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Rio Tinto says on track on major asset sales
SYDNEY/MELBOURNE (Reuters) - Global miner Rio Tinto Ltd (RIO.AX) (RIO.L) said on Wednesday it was confident it could sell assets worth billions of dollars to pay down massive debt, despite concerns about a lack of buyers, a day after rival BHP Billiton Ltd dropped a bid for the firm.
BHP's (BHP.AX) (BLT.L) shock decision on Tuesday to pull its $66 billion bid sent Rio's shares plunging by almost 40 percent, amid concerns Rio would struggle to sell assets and cut its $39 billion in net debt during a severe global economic downturn.
Analysts questioned Rio Tinto's confidence it could sell assets in the next few months.
"That's by no means certain," said FW Holst analyst Rob Craigie. "There may be additional assets they would consider selling. But the environment over the next six to 12 months is not going to be a good environment for selling assets."
BHP Billiton cited Rio's debt position in scrapping its hostile bid approach, as well as sliding metals prices, the threat of global recession and demands from European competition regulators to sell off some iron ore and coal assets.
But Rio's chairman, Paul Skinner, speaking at a scheduled business breakfast on Wednesday, said the group was comfortable with its financial position, remained committed to increasing its dividend, and dismissed market speculation Rio would need to raise equity.
He said it would make asset sales in the next few months.
"We now move on. We have a very strong company," Skinner told reporters. "We are confident with our financial position. We have other ways of managing our debt."
Credit rating agency Fitch downgraded Rio by one notch to BBB+ with a negative outlook and removed the company from 'rating watch positive' on Wednesday, citing concerns about its elevated debt levels in a climate of sharply falling commodity prices.
Rival rating agency Moody's signaled a possible downgrade to Rio's high-investment-grade A3 rating, noting that asset sales would be a key focus of its rating review.
Assets on the block include a major packaging business, aluminum products, its U.S. coal business, an Australian copper mine and its U.S. Sweetwater uranium mine.
Rio Tinto spokeswoman Amanda Buckley said the company was focusing on selling the assets flagged, but had no immediate comment on whether it was considering other asset sales.
BHP's Rio bid was hatched last November, as mining boomed on soaring demand for iron ore, steel and other resources from China and other emerging markets. At its peak, the all-share offer valued Rio at about $193 billion, promising to be the second-largest takeover in history.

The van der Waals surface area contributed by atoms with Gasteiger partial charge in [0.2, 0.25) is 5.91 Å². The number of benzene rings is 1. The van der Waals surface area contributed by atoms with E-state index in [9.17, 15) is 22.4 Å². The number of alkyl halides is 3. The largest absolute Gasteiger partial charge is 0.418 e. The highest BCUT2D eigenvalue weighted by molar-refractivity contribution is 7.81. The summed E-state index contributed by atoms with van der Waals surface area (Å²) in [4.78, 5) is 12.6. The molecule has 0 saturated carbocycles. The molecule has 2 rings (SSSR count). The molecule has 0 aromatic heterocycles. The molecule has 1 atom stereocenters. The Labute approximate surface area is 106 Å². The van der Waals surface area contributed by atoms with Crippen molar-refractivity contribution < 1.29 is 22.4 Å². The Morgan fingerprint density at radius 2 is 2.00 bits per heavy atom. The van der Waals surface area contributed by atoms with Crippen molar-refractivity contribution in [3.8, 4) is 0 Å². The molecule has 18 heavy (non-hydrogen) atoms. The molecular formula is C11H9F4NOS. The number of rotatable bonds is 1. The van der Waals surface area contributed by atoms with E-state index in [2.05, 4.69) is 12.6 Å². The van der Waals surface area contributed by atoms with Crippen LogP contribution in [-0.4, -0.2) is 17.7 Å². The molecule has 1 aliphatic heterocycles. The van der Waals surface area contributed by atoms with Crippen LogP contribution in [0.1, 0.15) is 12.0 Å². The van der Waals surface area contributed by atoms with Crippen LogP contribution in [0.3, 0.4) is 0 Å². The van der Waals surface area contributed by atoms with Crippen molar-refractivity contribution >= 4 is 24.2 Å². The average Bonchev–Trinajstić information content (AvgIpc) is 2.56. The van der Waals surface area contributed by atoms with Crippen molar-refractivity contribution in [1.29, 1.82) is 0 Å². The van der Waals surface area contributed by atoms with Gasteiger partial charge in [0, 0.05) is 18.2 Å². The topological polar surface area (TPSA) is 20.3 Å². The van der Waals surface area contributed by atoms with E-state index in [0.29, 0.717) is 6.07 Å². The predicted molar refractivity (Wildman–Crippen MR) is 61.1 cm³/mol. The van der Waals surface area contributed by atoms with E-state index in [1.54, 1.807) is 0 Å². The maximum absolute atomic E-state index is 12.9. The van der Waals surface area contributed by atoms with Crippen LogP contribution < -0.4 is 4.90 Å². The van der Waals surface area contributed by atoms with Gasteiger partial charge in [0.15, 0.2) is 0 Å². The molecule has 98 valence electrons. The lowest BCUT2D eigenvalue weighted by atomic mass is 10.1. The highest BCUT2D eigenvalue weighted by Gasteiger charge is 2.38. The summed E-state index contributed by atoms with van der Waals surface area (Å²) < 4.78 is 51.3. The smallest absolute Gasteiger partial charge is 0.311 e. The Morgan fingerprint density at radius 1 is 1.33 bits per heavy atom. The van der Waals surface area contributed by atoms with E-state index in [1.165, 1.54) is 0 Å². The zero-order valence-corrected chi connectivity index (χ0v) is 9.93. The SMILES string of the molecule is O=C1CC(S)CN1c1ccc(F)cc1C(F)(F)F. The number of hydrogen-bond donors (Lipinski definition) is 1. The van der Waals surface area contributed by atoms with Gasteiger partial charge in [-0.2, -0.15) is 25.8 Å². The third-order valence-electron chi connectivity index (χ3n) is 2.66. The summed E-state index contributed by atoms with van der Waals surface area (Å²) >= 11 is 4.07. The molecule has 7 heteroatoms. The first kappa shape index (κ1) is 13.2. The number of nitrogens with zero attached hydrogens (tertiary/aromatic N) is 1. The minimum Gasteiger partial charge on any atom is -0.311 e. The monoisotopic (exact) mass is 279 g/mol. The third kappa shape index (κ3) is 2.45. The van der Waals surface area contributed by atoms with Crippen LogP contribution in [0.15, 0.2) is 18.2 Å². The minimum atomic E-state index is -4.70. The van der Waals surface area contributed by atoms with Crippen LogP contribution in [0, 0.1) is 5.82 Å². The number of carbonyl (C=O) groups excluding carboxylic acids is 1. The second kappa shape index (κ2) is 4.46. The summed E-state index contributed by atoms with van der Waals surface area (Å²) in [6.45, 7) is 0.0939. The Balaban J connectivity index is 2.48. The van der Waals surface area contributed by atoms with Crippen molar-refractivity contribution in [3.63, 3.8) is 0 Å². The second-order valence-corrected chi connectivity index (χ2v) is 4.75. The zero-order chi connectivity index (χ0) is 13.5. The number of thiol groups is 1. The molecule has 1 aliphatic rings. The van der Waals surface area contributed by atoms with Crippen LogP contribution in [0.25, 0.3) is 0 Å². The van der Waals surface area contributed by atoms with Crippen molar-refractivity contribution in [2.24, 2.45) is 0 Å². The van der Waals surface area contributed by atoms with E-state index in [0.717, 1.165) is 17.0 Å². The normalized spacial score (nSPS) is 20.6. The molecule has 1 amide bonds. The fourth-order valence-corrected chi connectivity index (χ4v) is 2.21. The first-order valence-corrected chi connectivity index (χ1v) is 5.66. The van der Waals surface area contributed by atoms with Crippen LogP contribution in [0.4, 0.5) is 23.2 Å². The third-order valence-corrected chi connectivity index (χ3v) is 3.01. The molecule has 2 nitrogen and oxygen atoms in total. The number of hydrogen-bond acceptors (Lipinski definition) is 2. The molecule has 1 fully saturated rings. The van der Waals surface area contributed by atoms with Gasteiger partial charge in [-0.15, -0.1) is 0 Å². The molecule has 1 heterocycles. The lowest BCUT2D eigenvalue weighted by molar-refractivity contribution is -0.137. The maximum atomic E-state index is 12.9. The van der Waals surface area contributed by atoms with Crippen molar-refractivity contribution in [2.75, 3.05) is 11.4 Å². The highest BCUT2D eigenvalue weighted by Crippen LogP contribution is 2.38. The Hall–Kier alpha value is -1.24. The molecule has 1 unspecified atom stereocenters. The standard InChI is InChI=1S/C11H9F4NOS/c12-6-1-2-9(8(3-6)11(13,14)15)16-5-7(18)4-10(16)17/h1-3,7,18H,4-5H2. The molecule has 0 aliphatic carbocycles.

For offer timeline Graphic, click: here
Rio Tinto shares dropped 34 percent in the first day of trading in Australia after BHP abandoned the bid, nearly matching a slide in its London-listed shares the previous day. Rio's share price was down a further 3.5 percent on Wednesday, trading at 1495 pence in London at 9:49 a.m. EST, when BHP was up 4 percent at 1095 pence.
Fund managers said Rio's slide partly reflected uncertainty over how it would reach its target for asset sales.
"It's obviously not the ideal environment for getting rid of assets right now," said Evy Hambro, manager of the $4.7 billion BlackRock World Mining Fund, which owns both BHP and Rio shares.
But Hambro, who oversees the world's biggest commodity investment fund, said in an interview there were early signs that sliding metals prices could bottom soon.
EYES ON CHINA
Aluminum Corp of China (Chinalco), which in February bought a stake in Rio in a move widely seen as an attempt to win leverage over the bid, said it planned to raise its 12 percent stake to at least 14.99 percent.
But a Shanghai-based metal analyst said it was unlikely Chinalco would buy any Rio assets, saying the Chinese company had no experience operating assets overseas and was not in a position to buy as its profits were falling at home.
"Chinalco does not have the obligation to reduce Rio's debt," Heng Kun said.
Chinalco and its U.S. partner in the stake, Alcoa Inc (AA.N), have lost about $11 billion, or three-quarters of the value, on their investment.
Rio took on debt to finance its $38.1 billion purchase of Alcan in late 2007, and committed to sell $15 billion in assets, including $10 billion this year, but the timeframe has slipped.
"There is clearly a lot to do over the coming months for Rio Tinto," Skinner said. "We have $9 billion debt due October 2009, and we don't see any need to issue equity to meet that."
Analyst Damien Hackett at Canaccord Adams in London said the slide in Rio shares was a "gross over-reaction."
"On our numbers, the entire $42 billion of borrowings can be paid down by 2013 without recourse to asset sales."
BHP will write off about $450 million in bid costs, and is also taking $2.1 billion in pretax write-downs on nickel assets.
Rating agency Standard & Poor's signaled it still might downgrade BHP's A+ rating, partly depending on the company's capital management, acquisition and expansion plans. Moody's, however, raised its A1 rating outlook on BHP to stable, saying BHP no longer faced the risk of a sharp rise in debt.
Fund managers said they did not expect any serious pressure on BHP's chief executive or chairman to quit over the failed bid.
"(CEO Marius Kloppers) has not necessarily made a mistake. But the world has changed and there's little point in destroying shareholder value," said Peter Chilton, analyst at Constellation Capital Management, which has stakes in both BHP and Rio.
(Additional reporting by Mette Fraende in Sydney, Natalie Harrison in London, Steve James in New York and by Reuters bureaus; Graphics by Catherine Trevethan; Editing by Ian Geoghegan, Greg Mahlich)
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